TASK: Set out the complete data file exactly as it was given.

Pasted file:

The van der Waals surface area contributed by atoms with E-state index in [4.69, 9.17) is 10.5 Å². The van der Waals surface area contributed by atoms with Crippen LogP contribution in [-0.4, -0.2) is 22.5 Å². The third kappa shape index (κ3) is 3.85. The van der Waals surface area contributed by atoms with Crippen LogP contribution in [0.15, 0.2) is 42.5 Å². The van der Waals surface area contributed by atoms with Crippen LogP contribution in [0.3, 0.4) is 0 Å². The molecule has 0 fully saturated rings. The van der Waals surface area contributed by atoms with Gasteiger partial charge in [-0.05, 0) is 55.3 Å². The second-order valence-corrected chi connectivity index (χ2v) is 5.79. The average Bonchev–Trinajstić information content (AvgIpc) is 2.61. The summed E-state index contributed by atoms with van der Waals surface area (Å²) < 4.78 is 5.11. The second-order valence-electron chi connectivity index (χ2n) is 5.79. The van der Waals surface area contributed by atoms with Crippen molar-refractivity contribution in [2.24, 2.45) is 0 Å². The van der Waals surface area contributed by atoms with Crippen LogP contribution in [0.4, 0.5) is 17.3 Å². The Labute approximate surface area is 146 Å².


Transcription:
The van der Waals surface area contributed by atoms with E-state index in [4.69, 9.17) is 10.5 Å². The van der Waals surface area contributed by atoms with Crippen LogP contribution in [-0.4, -0.2) is 22.5 Å². The third kappa shape index (κ3) is 3.85. The van der Waals surface area contributed by atoms with Crippen LogP contribution in [0.15, 0.2) is 42.5 Å². The van der Waals surface area contributed by atoms with Crippen LogP contribution in [0.3, 0.4) is 0 Å². The molecule has 0 fully saturated rings. The van der Waals surface area contributed by atoms with Gasteiger partial charge in [-0.05, 0) is 55.3 Å². The second-order valence-corrected chi connectivity index (χ2v) is 5.79. The average Bonchev–Trinajstić information content (AvgIpc) is 2.61. The summed E-state index contributed by atoms with van der Waals surface area (Å²) < 4.78 is 5.11. The second-order valence-electron chi connectivity index (χ2n) is 5.79. The van der Waals surface area contributed by atoms with Crippen molar-refractivity contribution in [2.24, 2.45) is 0 Å². The van der Waals surface area contributed by atoms with Crippen LogP contribution in [0.4, 0.5) is 17.3 Å². The Labute approximate surface area is 146 Å².